We had an interesting Supreme Court term for 2016, with more than a few surprises. Our winners this term were a diverse group of lawyers and non-lawyers, each with their own unique take on FantasySCOTUS. In our exit survey, we spoke with some of the 2016 term winners to find out more about their prediction strategies, and what they like about FantasySCOTUS.
Our Grand Prize winner, Scott Button, is a practicing attorney who enjoys the mental challenge of predicting each Justice. His strategy has been to keep up to date on any news coming out of the Supreme Court. He reads oral argument transcripts in order to get a sense of Justices’ inclinations, but that’s not his only trick. Mr. Button also pays attention to the authorship of prior cases in a term. He also uses our scoring rules to hedge his predictions for maximum payoff. He has also leaned toward unanimous predictions which, in the 2016 term prior to Neil Gorsuch’s arrival, were considerably more common than wider splits.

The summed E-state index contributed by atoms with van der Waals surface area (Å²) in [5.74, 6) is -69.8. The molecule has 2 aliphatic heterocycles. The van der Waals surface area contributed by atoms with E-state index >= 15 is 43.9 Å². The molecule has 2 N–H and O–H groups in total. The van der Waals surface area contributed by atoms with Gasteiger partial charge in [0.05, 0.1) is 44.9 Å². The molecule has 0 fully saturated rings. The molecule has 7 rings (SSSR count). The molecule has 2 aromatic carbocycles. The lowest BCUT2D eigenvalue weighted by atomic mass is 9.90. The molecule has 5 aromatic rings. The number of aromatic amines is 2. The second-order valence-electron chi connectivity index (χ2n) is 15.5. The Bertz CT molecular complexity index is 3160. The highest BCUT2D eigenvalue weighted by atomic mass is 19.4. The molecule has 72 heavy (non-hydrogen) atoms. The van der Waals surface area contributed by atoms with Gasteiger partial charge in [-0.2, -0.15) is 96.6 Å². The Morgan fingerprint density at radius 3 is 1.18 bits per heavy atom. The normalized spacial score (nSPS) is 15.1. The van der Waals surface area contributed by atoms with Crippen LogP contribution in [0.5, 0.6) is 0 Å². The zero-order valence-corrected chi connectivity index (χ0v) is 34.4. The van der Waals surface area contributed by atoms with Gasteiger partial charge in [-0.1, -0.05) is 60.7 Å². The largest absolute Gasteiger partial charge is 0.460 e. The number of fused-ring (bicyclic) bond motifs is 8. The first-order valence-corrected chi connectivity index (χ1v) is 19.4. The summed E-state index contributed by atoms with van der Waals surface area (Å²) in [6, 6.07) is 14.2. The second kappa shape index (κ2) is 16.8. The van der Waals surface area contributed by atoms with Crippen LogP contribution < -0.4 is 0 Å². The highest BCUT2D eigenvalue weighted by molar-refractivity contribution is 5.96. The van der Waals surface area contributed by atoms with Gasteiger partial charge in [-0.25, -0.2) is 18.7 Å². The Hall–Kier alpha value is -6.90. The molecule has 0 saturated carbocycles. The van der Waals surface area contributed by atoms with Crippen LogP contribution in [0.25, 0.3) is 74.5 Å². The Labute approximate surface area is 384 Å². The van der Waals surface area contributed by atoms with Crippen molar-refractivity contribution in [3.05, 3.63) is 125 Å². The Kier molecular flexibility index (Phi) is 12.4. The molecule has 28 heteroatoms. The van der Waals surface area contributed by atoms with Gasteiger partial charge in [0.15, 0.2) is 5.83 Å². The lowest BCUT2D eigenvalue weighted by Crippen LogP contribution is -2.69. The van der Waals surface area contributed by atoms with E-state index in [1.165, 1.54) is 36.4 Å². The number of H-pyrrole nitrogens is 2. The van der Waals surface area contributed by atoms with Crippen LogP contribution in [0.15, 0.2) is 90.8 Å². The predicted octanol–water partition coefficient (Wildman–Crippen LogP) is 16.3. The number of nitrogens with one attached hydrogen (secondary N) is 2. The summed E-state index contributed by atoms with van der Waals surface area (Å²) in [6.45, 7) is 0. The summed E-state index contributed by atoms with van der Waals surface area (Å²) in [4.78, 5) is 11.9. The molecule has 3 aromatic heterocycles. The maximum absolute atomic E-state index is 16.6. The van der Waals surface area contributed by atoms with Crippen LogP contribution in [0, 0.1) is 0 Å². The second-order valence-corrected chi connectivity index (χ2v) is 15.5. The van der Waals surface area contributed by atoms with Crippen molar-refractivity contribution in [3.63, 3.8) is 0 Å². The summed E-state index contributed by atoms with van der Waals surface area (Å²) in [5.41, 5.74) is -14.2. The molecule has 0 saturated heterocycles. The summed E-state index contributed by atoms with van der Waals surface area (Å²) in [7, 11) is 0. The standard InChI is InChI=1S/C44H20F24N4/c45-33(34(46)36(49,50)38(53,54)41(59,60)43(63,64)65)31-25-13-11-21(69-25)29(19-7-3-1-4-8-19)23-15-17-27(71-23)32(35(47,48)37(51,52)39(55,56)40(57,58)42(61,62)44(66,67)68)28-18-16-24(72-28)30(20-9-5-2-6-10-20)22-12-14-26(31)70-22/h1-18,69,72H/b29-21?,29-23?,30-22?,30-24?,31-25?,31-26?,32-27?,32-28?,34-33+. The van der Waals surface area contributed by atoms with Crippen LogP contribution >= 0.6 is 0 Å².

Several of our Runners-up and Honorable Mentions spoke with us as well. Not all have formal legal training, but all of our top competitors have an interest in Constitutional Law and enjoy following the Supreme Court. As with Mr. Button, they pay particular attention to the oral argument phase of each case. Each individual Justice often reveals their point of view in their line of questioning (except the reticent Clarence Thomas). Studying a Justice’s past decisions always provides insight into how they will rule in the future.
One other notable takeaway that all participants enjoyed: the cash prizes! Now with Fastcase partnering with LexPredict, the next term of FantasySCOTUS is rolling into the 2017 term better than ever.